Miller Center is homing in on Women Rising, Climate Resilience, and measuring the impact of social entrepreneurs and their ventures.
SANTA CLARA, Calif., Feb. 11, 2016—To accelerate its aim of positively impacting the lives of 1 billion people by 2020, Miller Center for Social Entrepreneurship at Santa Clara University is focusing on two initiatives—Women Rising and Climate Resilience—which will direct its efforts to help social entrepreneurs.
The Center also has hired a new associate director of social impact assessment to help in finding the best ways to evaluate and prove the success of social enterprises -- metrics that are vital to attracting investors to the field of “impact investing.” In addition, understanding what is driving improvements helps social entrepreneurs plan better, apply enhancements more effectively, and ultimately significantly scale their impact. Joe Schuchter, DrPH, a former operational researcher and monitor for NGOs in Cambodia and elsewhere, will continue and expand the Center’s work developing evidence-based methods for understanding and measuring the individual and collective impact of social enterprises.
“Miller Center empowers social entrepreneurs who in turn work to empower the world’s poor,” said Thane Kreiner, Ph.D., executive director of Miller Center. “Through our work with more than 560 social enterprises over a dozen years, we have developed proven methodologies and programs for helping social entrepreneurs build viable, sustainable enterprises. We have also identified where our approach has the potential for the greatest positive impact, and we’re focusing our energies on those areas.”
New Initiatives -- Women Rising and Climate Resilience
Beginning this year, Miller Center will select social enterprises for its Global Social Benefit Institute (GSBI®) programs that are:
• Led by women or addressing issues that affect women, or
• Engaged in promoting resilience to the effects of climate change, particularly those addressing energy poverty, water poverty, sustainable rural development or health.
Women and girls represent the majority of the world’s poor and have fewer paths out of poverty, and investing in women and girls is widely considered the best way to end poverty for everyone. Women also are more vulnerable to the effects of climate change, meaning that Miller Center’s Women Rising and Climate Resilience initiatives are tightly interwoven.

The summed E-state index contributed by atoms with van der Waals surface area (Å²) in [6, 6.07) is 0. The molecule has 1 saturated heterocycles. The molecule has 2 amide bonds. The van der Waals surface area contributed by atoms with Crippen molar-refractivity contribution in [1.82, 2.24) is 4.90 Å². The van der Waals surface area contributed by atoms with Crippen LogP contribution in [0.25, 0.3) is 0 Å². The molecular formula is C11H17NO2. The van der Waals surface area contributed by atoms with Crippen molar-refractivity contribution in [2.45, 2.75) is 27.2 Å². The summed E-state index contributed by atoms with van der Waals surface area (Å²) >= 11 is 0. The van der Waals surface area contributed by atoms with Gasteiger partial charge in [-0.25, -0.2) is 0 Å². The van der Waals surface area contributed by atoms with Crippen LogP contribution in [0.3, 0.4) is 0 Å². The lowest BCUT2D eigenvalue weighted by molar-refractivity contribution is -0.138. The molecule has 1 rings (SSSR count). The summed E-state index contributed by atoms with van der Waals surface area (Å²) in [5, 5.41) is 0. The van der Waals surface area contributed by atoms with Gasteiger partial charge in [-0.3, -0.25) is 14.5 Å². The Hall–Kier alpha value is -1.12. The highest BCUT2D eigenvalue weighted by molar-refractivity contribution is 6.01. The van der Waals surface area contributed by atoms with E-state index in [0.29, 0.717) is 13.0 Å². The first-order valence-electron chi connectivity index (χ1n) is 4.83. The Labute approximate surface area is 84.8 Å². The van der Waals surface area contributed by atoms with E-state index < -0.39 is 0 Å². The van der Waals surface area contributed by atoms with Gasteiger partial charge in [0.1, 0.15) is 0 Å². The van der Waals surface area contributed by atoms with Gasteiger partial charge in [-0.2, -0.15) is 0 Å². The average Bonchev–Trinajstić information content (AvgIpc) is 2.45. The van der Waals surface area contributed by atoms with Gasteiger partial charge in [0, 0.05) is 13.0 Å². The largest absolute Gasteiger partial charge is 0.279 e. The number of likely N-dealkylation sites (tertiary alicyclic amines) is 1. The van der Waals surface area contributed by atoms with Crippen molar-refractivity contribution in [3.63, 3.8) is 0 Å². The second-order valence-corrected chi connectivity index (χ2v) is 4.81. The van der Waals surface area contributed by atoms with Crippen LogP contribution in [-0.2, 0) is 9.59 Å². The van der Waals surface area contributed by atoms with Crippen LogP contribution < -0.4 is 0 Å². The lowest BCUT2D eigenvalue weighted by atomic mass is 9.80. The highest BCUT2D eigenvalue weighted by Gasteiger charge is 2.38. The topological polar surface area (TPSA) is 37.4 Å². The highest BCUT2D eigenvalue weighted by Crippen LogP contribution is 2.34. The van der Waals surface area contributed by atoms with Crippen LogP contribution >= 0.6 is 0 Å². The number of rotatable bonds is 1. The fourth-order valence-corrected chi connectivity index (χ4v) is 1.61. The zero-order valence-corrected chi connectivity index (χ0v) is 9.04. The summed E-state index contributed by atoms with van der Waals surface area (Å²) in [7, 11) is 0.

In addition, of the social enterprises that Miller Center has already trained and mentored, more than half provide solutions aimed at helping poor communities adapt to climate change. Social enterprises that have participated in GSBI programs have built businesses around solutions for clean energy (e.g., solar and other clean cookstoves, renewable energy generation, solar lighting, sustainable biofuels), clean water (e.g., community-scale water treatment, household water filters, hand pump maintenance, other water treatment approaches), sustainable agriculture (biodigesters, innovative forestry for dryland farmers, production of green charcoal and biochar) and health (e.g., tech-enabled clinics, maternal and pediatric health services, hygiene and nutrition services, curable blindness).
New Emphasis on Metrics
To further support its Women Rising and Climate Resilience initiatives, Miller Center plans to design ways to better assess the impact of social enterprises.
That will include evaluating existing platforms for social impact data collection; capturing and analyzing data at the social enterprise customer level; facilitating research to understand why social enterprises fail; applying business analytics and big data methods to the work of GSBI alumni; and developing entrepreneur and academic curricula on the topic of impact assessment.
“The social enterprise space overall needs much stronger impact-focused measurement,” said Schuchter. “Our impact assessment commitment is guided by four core principles: a social enterprise’s impact on its customers and the community it serves; our focus on the advancement of women and comprehensive climate resilience solutions; our objectivity and rigor advances only the most impact-focused and impact-capable social enterprises; and the fact that how we assess is as important as what we assess.”
About Miller Center for Social Entrepreneurship
Founded in 1997, Miller Center for Social Entrepreneurship is one of three Centers of Distinction at Santa Clara University. Miller Center accelerates global, innovation-based entrepreneurship in service to humanity. Its strategic focus is on poverty eradication through its three areas of work: The Global Social Benefit Institute (GSBI), Impact Capital, and Education and Action Research. To learn more about the Center or any of its social entrepreneurship programs, visit www.scu.edu/MillerCenter.
About Santa Clara University
Santa Clara University, a comprehensive Jesuit, Catholic university located 40 miles south of San Francisco in California’s Silicon Valley, offers its more than 9,000 students rigorous undergraduate curricula in arts and sciences, business and engineering; master’s degrees in business, education, counseling psychology, pastoral ministry and theology; and law degrees and engineering Ph.D.’s. Distinguished nationally by one of the highest graduation rates among all U.S. master’s universities, California’s oldest operating higher-education institution demonstrates faith-inspired values of ethics and social justice. For more information, see www.scu.edu.
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